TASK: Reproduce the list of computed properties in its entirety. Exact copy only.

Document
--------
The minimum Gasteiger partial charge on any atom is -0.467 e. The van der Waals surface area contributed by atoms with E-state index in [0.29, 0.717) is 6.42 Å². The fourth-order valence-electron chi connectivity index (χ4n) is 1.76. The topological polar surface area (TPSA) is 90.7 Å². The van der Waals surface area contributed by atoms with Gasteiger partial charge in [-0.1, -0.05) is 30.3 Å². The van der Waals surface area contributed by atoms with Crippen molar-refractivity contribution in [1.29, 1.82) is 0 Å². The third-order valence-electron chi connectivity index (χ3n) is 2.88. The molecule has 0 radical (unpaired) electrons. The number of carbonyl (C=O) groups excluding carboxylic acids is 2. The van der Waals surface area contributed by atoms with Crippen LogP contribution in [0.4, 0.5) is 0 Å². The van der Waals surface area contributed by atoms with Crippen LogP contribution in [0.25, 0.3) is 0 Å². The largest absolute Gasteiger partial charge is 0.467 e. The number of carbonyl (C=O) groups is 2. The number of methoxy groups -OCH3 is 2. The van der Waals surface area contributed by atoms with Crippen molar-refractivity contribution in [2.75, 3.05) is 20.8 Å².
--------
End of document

The minimum Gasteiger partial charge on any atom is -0.467 e. The van der Waals surface area contributed by atoms with E-state index in [0.29, 0.717) is 6.42 Å². The fourth-order valence-electron chi connectivity index (χ4n) is 1.76. The topological polar surface area (TPSA) is 90.7 Å². The van der Waals surface area contributed by atoms with Gasteiger partial charge in [-0.1, -0.05) is 30.3 Å². The van der Waals surface area contributed by atoms with Crippen molar-refractivity contribution in [1.29, 1.82) is 0 Å². The third-order valence-electron chi connectivity index (χ3n) is 2.88. The molecule has 0 radical (unpaired) electrons. The number of carbonyl (C=O) groups excluding carboxylic acids is 2. The van der Waals surface area contributed by atoms with Crippen LogP contribution in [0.4, 0.5) is 0 Å². The van der Waals surface area contributed by atoms with Crippen LogP contribution in [0.25, 0.3) is 0 Å². The largest absolute Gasteiger partial charge is 0.467 e. The number of carbonyl (C=O) groups is 2. The number of methoxy groups -OCH3 is 2. The van der Waals surface area contributed by atoms with Crippen molar-refractivity contribution in [2.75, 3.05) is 20.8 Å².